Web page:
At sixteen, Anglea Wong, one of the most popular girls at school, disappeared. She left behind wonderful parents, and two best friends, Georgina Shaw and Kaiser Brody.
Fourteen years later, Angela's remains are found in the woods right near the house that Geo grew up in. Her father, a respected physician still lives in the family home. Nobody ever suspected that Geo, now an executive at a pharmaceutical company owned by her fiancé's family, had anything to do with Angela's disappearance.
Kaiser, now a detective with the Seattle PD, learns that Angela was a victim of Calvin James a.k.a. the "Sweetbay Strangler" who is also responsible for the murders of at least three other women. To Geo, Calvin James is something else—he's her first love. It was an instant attraction that grew into an intense, obsessive, and abusive relationship.
For the past fourteen years, Geo has carried the secret of what really happened to Angela until all comes to light with her arrest. Or is there more to the story? Geo is sent to prison while James has escaped from prison. Past and present collide when a string of copycat murders start happening. Did Geo set in motion a new chain of events or is she the missing piece to catch the killer?
This is my first book by Jennifer Hillier and I was impressed. Her writing is sharp and the pages flew by. Hillier developed the characters enough to not be predictable or stereotypical, but I did want more from Kai.
Told by alternating points of view between Geo and Kai, past and present, this style really served the story well and helped lay the ground work. I felt that their particular relationship in the backstory wasn't fleshed out enough. It seemed like a harmless little crush versus any kind of relationship that gave Kai the emotional baggage that he brought to any of his other relationships. I also thought that Geo was a user—she used Kai when they were friends, knowing he'd always be there for her because he was attracted to her, used her fiancé for a title/career, used people in prison for protection, and uses Kai's loyalty to protect her outside of prison. Relationships in this story seemed to always be a struggle of power, especially between Angela and Geo. Neither of the girls could stand it when the other one was receiving attention. I also found that Geo (even though she went to prison), always came out on top—without giving anything away, I'm sure when you are finished you will have the same musings as I did.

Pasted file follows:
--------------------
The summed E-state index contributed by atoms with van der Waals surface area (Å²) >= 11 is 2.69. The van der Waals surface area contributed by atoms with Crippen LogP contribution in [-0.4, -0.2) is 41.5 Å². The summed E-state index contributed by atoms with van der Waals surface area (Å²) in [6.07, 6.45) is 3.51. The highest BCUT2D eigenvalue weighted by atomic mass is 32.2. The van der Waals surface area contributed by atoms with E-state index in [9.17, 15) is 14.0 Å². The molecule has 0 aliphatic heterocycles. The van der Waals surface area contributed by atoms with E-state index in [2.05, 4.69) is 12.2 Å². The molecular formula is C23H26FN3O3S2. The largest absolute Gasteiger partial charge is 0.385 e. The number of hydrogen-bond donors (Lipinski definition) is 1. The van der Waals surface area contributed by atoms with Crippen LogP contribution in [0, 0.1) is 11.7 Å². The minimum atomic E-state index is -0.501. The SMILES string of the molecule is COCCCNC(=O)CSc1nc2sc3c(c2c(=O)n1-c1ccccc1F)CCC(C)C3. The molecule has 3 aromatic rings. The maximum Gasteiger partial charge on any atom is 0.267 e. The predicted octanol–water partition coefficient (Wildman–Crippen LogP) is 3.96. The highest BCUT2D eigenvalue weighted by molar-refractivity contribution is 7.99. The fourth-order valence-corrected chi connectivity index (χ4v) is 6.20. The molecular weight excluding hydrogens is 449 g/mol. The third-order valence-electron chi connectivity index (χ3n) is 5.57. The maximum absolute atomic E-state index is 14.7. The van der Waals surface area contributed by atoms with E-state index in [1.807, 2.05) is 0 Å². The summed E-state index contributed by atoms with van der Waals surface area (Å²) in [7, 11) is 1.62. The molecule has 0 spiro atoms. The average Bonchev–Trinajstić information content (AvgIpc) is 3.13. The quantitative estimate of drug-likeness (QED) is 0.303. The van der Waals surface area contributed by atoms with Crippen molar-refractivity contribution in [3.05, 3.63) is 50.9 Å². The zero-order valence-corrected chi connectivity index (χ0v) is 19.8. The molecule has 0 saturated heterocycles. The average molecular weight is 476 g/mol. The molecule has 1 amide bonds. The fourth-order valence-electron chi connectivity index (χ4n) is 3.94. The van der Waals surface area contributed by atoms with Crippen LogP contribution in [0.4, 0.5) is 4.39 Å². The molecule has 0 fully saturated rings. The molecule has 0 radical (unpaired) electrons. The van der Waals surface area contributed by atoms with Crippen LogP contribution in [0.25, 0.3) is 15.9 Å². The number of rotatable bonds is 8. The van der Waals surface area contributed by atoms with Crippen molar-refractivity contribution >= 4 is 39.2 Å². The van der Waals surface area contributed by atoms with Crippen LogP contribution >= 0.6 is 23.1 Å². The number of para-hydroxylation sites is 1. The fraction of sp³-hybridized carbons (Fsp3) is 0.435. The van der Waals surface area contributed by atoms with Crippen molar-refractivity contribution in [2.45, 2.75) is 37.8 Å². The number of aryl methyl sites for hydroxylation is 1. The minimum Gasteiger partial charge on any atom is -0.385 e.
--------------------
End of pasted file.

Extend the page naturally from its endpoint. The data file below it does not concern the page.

Hillier does a great job with the pace of the story. She doesn't show her hand, she plays her cards one at a time and lets the story unfold naturally. Sometimes with this genre, I feel that plot twists are forced and I didn't get that sense here. I was intrigued right off the bat when Calvin hands Geo a note in court that says "You're welcome", welcome for what?
The difference between three and four stars is for a couple of reasons. First, for a detective, Kai is incredibly daft. Is it because he was too close to the case, and actually, he shouldn't have even been on this case. Is it not a conflict of interest? He knows both the victim and the perpetrator—I guess you have to suspend your belief on that front. Second, the story was a little bit gruesome for me. If dark and twisty is your bag, you will love this book.